Free African-Americans along the Atlantic Seaboard


2 May 2014

On the eve of America's Civil War, roughly one out of every eight African-Americans was considered free—either freeborn or emancipated from slavery. The census of 1860 identified 488,079 Americans as either free "black" or free "mulatto"—predominantly African-American—while another 44,020 were publicly recognized as "Indian.

Tales of the Underground Railroad have widely publicized the existence of free families of color north of the Mason-Dixon Line. Far less well-known is the fact that roughly half of the free colored population in 1860 lived in the Southern states.

Paul Heinegg has devoted his life to the study of those free people of color on the Southern Seaboard—Delaware, Maryland, Virginia, and the Carolinas. His website offers some 5,000 pages of record abstracts from court orders, deeds, parish registers, probates, tax rolls, and other records identifying both free African and Native Americans—as well as another 2,000 pages of award-winning genealogies, extensively documented, for most of these of multiracial families.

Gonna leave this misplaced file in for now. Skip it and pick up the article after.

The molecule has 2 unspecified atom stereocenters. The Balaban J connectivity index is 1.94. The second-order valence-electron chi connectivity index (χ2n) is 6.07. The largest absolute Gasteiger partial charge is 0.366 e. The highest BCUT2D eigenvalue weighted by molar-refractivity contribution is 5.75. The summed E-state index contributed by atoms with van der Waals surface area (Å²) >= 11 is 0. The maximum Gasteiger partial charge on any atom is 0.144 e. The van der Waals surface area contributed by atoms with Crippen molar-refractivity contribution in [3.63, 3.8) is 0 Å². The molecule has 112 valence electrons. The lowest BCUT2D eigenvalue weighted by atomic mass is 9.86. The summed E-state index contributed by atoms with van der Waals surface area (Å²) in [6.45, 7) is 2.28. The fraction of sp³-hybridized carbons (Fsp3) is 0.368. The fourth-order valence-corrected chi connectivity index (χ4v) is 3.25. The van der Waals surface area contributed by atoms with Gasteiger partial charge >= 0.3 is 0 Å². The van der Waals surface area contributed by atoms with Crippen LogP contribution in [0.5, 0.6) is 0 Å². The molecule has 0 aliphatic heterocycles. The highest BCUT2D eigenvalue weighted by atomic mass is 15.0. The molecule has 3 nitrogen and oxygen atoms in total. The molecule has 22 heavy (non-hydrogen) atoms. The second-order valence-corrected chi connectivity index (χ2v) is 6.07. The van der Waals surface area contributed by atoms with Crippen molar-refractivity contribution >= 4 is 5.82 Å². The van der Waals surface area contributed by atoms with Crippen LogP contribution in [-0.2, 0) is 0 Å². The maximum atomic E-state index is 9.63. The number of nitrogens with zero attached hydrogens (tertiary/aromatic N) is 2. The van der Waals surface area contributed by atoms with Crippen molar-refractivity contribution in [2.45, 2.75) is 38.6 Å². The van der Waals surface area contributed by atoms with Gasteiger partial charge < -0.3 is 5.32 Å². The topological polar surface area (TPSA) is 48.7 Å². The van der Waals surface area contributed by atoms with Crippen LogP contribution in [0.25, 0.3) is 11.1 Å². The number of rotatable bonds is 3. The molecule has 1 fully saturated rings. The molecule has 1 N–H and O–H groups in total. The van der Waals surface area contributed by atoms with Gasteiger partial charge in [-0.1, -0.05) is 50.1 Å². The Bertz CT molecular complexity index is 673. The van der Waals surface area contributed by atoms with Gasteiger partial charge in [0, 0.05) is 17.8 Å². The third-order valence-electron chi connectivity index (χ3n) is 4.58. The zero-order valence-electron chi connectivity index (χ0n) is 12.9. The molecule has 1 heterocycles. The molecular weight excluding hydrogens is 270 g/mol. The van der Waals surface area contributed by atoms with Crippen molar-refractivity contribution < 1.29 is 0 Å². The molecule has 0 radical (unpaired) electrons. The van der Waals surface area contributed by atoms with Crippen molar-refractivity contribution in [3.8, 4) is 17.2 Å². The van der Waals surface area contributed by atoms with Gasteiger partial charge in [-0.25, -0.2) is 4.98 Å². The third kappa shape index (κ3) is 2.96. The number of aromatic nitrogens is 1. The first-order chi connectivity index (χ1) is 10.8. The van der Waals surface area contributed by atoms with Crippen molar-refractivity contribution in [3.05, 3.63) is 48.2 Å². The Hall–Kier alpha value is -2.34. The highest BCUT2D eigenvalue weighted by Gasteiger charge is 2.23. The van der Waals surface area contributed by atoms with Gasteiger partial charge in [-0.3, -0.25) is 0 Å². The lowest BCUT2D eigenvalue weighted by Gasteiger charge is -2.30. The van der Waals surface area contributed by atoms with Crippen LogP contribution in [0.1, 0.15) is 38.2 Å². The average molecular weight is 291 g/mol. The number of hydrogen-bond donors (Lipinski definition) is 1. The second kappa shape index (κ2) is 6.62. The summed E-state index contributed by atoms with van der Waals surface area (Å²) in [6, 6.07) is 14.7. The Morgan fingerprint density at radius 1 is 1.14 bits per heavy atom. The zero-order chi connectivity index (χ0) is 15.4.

Colleagues have contributed compilations for Indiana, Tennessee, and Indiana (the last of which is rich in data but, unfortunately, devoid of documentation). Researchers will also find there a trove of photographs of both African-Americans and Native-Americans of the nineteenth century.

Heinegg’s site is well-worth exploring.